Metamaterials Could Help Wirelessly Charge Electronics by Making Space Disappear

By Valerie Ross | May 25, 2011 4:03 pm

What’s the News: Metamaterials could improve wireless power transfer, letting us one day charge our devices without the hassle of cords and wires, says a study published last week in Physical Review B. While wireless power transfer already works to for tiny amounts of energy, metamaterials could theoretically be used to safely and efficiently boost the technique to handle more power, such as microwaves and lasers.

How the Heck:

  • Using current techniques, the amount of energy needed to charge personal electronics could, if transmitted wirelessly, burn up whatever’s in its way—up to and including the device it’s supposed to charge. What’s more, energy tends to dissipate through open space, making this sort of power transfer extremely inefficient.
  • But the researchers calculated that certain metamaterials—specifically, ones with effectively negative index of refraction—could transmit the needed power without frying anything. The metamaterials could be used to make a superlens that would stand between the power source and the device, essentially focusing the energy so it doesn’t scatter.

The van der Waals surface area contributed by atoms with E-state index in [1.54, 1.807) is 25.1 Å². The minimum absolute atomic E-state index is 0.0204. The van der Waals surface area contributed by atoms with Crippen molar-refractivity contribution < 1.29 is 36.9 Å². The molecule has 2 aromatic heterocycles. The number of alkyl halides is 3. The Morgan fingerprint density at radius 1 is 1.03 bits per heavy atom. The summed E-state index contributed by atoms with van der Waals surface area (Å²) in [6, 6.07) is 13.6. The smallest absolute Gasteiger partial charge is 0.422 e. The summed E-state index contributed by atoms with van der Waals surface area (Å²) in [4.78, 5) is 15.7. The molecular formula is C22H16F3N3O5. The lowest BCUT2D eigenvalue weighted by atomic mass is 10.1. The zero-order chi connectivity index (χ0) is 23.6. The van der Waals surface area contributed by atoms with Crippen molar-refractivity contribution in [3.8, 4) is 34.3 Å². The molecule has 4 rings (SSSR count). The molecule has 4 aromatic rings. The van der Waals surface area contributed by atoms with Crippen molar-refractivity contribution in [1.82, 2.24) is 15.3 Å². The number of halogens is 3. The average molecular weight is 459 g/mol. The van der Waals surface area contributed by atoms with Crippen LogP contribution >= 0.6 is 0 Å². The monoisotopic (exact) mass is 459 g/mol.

• According to their analyses, a hypothetical metamaterial array composed of thin copper-fiberglass loops, and resembling a set of Venetian blinds, could do the trick.

What’s the Context:

Not So Fast:

  • Since the study was purely theoretical, scientists will still have to build and test out these metamaterial lenses to know they really work.
  • Even if it works, this technique doesn’t mean you could have a universal charger. Every phone or tablet or what have you would still need its own, the researchers say, since the lens would be specifically designed to work with that particular device.

Reference: Yaroslav Urzhumov and David R. Smith. “Metamaterial-enhanced coupling between magnetic dipoles for efficient wireless power transfer.” Physical Review B, May 18, 2011. DOI: 10.1103/PhysRevB.83.205114

Image: Flickr / C. G. P. Grey

CATEGORIZED UNDER: Physics & Math, Technology
  • N T Nair

    Every Technology Starts this Way. Let us give Time for it to mature. I am very Optimistic of its outcome

  • Jennifer Angela

    I love this idea! I totally approve of this theory and can´t wait for the practical outcome of it!

  • Bruce

    Hmmmm…… sounds like a nightmare for those sensitive to radiation. What’s wrong with a wall plug ?

  • Geack

    Can you define “sensitive to radiation”? And read the article – this is about focusing the energy so it goes where you want – much less likely to reach a person than the gazillion types of broadcast energy that everyone is harmlessly exposed to every day.

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